I’m A Writer, And It’s Time To Soldier On

743999b762023e24ec8c8912992be61eYears ago I saw a documentary on SAS training. During the interviews one soldier said when you feel like your body has given absolutely everything it has, you’ve actually only used 30% of its capabilities. That concept has stuck with me, reminding me that most battles are lost within the mind not the body and whenever I feel like I’m ready to give up, I quietly tell myself, I have another 70% to go.

This idea applies to so many things in life but when it comes to writing a novel, you really have to reach within yourself, pull out everything you have to give, and then some.

People often ask about the challenges an author faces. They’re curious about the daily hurdles, the hunt for inspiration and the motivation to continue working on the same project for years. It is hard but sometimes those three words aren’t enough to explain the enormity of the task. So I wanted to give you a snap shot. To show you the true magnitude of how deep we need to dig as authors to make it through some of those last obstacles.

I’m 2 years into my current writing project, The Ninth Hunter. And the truth is, this is the hardest book I’ve ever written. But it’s not the first time I’ve said those words and it certainly won’t be the last. Which is a good thing. It means I’m pushing myself, I’m learning and I’m getting better at this job every day. But momentum is everything in this craft and this is officially the longest time I’ve spent on one novel. Why? Mostly because of challenging and adapting life circumstances that couldn’t be avoided. All those hiccups dragged me away from the book and made it harder to keep my head in the game. And when you’re working slowly, your perspective warps and it’s easy to lose consistency with your characters and plot.

Despite the hardships, I powered through. Over two years, I submitted 24 chapters of this book to my writers group and received detailed critiques from lots of talented people. I went through their suggestions fortnightly and updated my novel every step of the way. I finally completely the draft. I read the book from start to finish and rewrote my female character. TWICE. I sent the book out to 6 beta readers. I evaluated their feedback and edited the book once more. Then I began my last edit. The final step, the search for spelling and grammar mistakes. The sense of completion drew near, and I was more than ready to let this book go. It had been a long journey, but I’d given everything I had.

Then I received final notes from a seventh beta reader and a couple of significant flaws were brought to my attention. I’d be lying if I said that wasn’t a crushing moment for me. Not because the feedback was harsh—it wasn’t. The review was honest and constructive but experiencing that shift from visible finish line to realising the marathon wasn’t over was a difficult moment.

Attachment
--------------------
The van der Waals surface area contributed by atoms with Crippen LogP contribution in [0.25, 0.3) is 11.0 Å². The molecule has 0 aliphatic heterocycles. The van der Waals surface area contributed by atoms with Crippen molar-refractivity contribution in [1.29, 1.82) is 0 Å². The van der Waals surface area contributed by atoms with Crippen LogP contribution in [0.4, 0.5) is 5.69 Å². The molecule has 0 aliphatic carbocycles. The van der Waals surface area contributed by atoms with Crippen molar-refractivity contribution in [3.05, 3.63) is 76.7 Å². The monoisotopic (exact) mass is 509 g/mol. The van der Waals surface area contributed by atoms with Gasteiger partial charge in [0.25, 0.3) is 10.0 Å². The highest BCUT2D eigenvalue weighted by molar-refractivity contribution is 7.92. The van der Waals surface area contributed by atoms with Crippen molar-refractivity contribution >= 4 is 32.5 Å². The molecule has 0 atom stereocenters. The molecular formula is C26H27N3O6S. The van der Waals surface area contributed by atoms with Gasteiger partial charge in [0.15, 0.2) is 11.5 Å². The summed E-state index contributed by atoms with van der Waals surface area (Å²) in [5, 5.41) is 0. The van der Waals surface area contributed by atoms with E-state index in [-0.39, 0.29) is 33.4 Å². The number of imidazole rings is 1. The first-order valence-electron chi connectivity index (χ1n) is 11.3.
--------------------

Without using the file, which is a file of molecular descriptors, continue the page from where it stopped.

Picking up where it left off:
At first, disappointment took over but within a few minutes I realised how grateful I was to have a friend tell me what was wrong with my book before I published it and got bad reviews. And I had no doubt in my mind where I would go from there. I didn’t work for 2 years only to ignore a problem and release work that could have been better. If I didn’t fix the flaws, all the time I’d already invested in this book would be wasted.

So today, I’m back at the writing desk. I thought I’d reached my limit but now the challenge has kicked in and I know I have another 70% to spare. Ultimately, this is what I love about writing. I love how it replicates life, throwing curve balls and forcing you to push yourself right to the edge. And to the seventh beta reader, if you’re reading this, you already know how grateful I am for your help. It’s too soon to say exactly how long it will take me to patch up the holes, but there’s no doubt this book will be better because of it. Thank you!

Writing Is A Journey. A Long One.

It’s my two year blogaversary and I’ve come one hell of a long way! I can see it in my books and I can see it in my blogs. So here’s to ever learning …

challenge-520x245If you look anywhere for tips on writing, ‘Learning to Accept Criticism’ is always listed in the top ten. It’s important for writers to understand the role of rejection, because there’s no way to avoid it. If you send your work to publishers, it’s going to be knocked back, if you let the public read it, there will be bad reviews. It is the nature of art, there is no perfect way to do it.